After ordering my martini “up” in a martini glass, the guy I was drinking with chuckled in that snidely bemused way that men do when another man does something that seems a bit off.
I argued that, for me, the martini glass was a Las Vegas, Sinatra, “rat-pack” kind of thing. I started drinking martinis during that whole 1990s lounge music and cocktail revival period, so that was my cultural association. I’ve had a martini at Musso & Frank’s in Los Angeles, and that’s the way they’ve been serving them since Humphrey Bogart and Gary Cooper were drinking there.
I still think that’s perfectly valid, but my friend Andy won me over to the idea that the gesture and hand position required to hold a martini glass was more meaningful than the cultural association.
A pint glass, double old-fashioned glass, and a beer mug all offer a solid hold. With a mug, your hand is basically making a fist, and if you actually clobbered a man with the mug itself, you wouldn’t be the first. Same goes for bottled beer. Cans can be crushed on the forehead as a threatening gesture, but only at a hillbilly barbecue or a frat party. What are you going to do with a champagne flute or a martini glass? That’s right, not a damn thing. Pint glasses, beer cans and DOFs probably don’t make the best weapons, granted, but the hand position communicates strength and control, compared to the delicate pinching required to hold a martini or cocktail glass.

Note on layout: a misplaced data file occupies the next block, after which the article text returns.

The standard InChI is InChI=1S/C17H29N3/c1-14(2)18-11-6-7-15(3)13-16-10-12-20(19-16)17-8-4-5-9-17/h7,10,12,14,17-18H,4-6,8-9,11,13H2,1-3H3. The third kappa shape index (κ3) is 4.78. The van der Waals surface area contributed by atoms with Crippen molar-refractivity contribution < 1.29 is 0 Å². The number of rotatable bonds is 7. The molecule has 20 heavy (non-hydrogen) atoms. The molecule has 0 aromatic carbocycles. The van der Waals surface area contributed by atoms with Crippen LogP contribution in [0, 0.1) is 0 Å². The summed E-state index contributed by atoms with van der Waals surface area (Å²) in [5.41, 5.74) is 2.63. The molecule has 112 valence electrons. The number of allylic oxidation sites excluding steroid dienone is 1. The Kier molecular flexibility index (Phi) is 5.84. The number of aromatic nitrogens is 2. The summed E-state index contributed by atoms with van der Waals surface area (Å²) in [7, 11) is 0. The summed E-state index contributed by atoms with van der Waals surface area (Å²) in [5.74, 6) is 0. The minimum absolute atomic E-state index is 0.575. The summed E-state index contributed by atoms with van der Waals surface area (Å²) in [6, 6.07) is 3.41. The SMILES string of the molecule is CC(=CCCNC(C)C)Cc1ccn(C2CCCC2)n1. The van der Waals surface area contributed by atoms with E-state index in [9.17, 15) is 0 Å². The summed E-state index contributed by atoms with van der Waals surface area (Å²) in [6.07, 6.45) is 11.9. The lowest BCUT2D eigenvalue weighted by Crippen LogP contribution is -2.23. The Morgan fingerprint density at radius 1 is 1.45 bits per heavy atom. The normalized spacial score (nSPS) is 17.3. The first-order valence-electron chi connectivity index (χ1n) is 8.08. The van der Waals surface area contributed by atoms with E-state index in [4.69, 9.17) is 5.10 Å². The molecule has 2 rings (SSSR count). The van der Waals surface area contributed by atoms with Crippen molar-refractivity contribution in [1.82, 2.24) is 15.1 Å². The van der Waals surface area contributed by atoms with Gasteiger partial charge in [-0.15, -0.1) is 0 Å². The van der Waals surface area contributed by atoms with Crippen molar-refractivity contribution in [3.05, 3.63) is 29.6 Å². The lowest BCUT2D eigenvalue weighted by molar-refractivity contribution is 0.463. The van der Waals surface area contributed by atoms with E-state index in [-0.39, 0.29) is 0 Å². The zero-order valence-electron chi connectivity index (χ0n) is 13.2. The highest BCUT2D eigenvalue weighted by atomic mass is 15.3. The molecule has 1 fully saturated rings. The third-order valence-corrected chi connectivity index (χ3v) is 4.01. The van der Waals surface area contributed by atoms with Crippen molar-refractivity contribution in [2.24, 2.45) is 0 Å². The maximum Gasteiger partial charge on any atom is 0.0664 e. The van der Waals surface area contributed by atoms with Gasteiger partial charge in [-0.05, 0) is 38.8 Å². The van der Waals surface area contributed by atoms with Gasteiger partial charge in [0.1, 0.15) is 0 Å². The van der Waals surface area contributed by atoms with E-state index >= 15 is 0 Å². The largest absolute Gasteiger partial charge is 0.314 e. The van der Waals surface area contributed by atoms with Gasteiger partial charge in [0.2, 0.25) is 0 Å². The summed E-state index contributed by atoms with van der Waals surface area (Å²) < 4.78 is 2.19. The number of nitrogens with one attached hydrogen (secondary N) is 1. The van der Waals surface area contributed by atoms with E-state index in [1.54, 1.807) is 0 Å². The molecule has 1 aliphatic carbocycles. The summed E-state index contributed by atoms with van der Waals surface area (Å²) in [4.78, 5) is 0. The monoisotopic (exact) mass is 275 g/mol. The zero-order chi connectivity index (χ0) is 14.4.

It’s a small thing, and it doesn’t matter much, but why not make the manlier choice?
These days when I’m out in public, if I order a martini, I order it shaken and neat, or on the rocks. And if I’m sampling a complicated drink with bitters or some imported liqueur that’s been made by monks for 300 years, I make sure I don’t have to drink it out of a vintage pink champagne coupe.